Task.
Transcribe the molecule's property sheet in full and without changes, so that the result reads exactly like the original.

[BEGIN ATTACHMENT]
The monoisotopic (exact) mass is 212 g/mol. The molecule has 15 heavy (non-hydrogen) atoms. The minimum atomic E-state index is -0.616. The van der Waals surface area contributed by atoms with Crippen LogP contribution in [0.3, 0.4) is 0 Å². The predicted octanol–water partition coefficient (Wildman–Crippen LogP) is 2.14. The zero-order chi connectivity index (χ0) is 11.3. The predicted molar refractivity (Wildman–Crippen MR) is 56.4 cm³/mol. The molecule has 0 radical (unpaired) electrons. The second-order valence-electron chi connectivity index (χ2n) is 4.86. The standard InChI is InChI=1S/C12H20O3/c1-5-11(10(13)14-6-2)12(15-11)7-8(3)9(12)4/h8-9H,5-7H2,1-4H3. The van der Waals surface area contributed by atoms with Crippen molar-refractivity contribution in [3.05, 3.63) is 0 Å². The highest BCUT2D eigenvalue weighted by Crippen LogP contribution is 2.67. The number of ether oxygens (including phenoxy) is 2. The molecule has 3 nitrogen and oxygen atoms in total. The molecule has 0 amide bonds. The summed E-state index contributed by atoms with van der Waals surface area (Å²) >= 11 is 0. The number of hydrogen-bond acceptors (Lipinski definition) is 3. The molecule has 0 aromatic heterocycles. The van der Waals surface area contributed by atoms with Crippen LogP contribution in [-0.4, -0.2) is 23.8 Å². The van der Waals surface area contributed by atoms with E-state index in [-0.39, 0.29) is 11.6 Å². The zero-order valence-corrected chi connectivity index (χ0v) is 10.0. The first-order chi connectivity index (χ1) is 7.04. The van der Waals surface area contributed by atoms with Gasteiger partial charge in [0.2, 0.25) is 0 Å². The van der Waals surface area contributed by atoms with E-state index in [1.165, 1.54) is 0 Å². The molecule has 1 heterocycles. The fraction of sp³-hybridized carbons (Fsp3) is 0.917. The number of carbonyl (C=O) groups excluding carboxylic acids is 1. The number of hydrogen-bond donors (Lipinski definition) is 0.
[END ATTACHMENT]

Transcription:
The monoisotopic (exact) mass is 212 g/mol. The molecule has 15 heavy (non-hydrogen) atoms. The minimum atomic E-state index is -0.616. The van der Waals surface area contributed by atoms with Crippen LogP contribution in [0.3, 0.4) is 0 Å². The predicted octanol–water partition coefficient (Wildman–Crippen LogP) is 2.14. The zero-order chi connectivity index (χ0) is 11.3. The predicted molar refractivity (Wildman–Crippen MR) is 56.4 cm³/mol. The molecule has 0 radical (unpaired) electrons. The second-order valence-electron chi connectivity index (χ2n) is 4.86. The standard InChI is InChI=1S/C12H20O3/c1-5-11(10(13)14-6-2)12(15-11)7-8(3)9(12)4/h8-9H,5-7H2,1-4H3. The van der Waals surface area contributed by atoms with Crippen molar-refractivity contribution in [3.05, 3.63) is 0 Å². The highest BCUT2D eigenvalue weighted by Crippen LogP contribution is 2.67. The number of ether oxygens (including phenoxy) is 2. The molecule has 3 nitrogen and oxygen atoms in total. The molecule has 0 amide bonds. The summed E-state index contributed by atoms with van der Waals surface area (Å²) >= 11 is 0. The number of hydrogen-bond acceptors (Lipinski definition) is 3. The molecule has 0 aromatic heterocycles. The van der Waals surface area contributed by atoms with Crippen LogP contribution in [-0.4, -0.2) is 23.8 Å². The van der Waals surface area contributed by atoms with E-state index in [-0.39, 0.29) is 11.6 Å². The zero-order valence-corrected chi connectivity index (χ0v) is 10.0. The first-order chi connectivity index (χ1) is 7.04. The van der Waals surface area contributed by atoms with Gasteiger partial charge in [0.2, 0.25) is 0 Å². The van der Waals surface area contributed by atoms with E-state index in [1.165, 1.54) is 0 Å². The molecule has 1 heterocycles. The fraction of sp³-hybridized carbons (Fsp3) is 0.917. The number of carbonyl (C=O) groups excluding carboxylic acids is 1. The number of hydrogen-bond donors (Lipinski definition) is 0.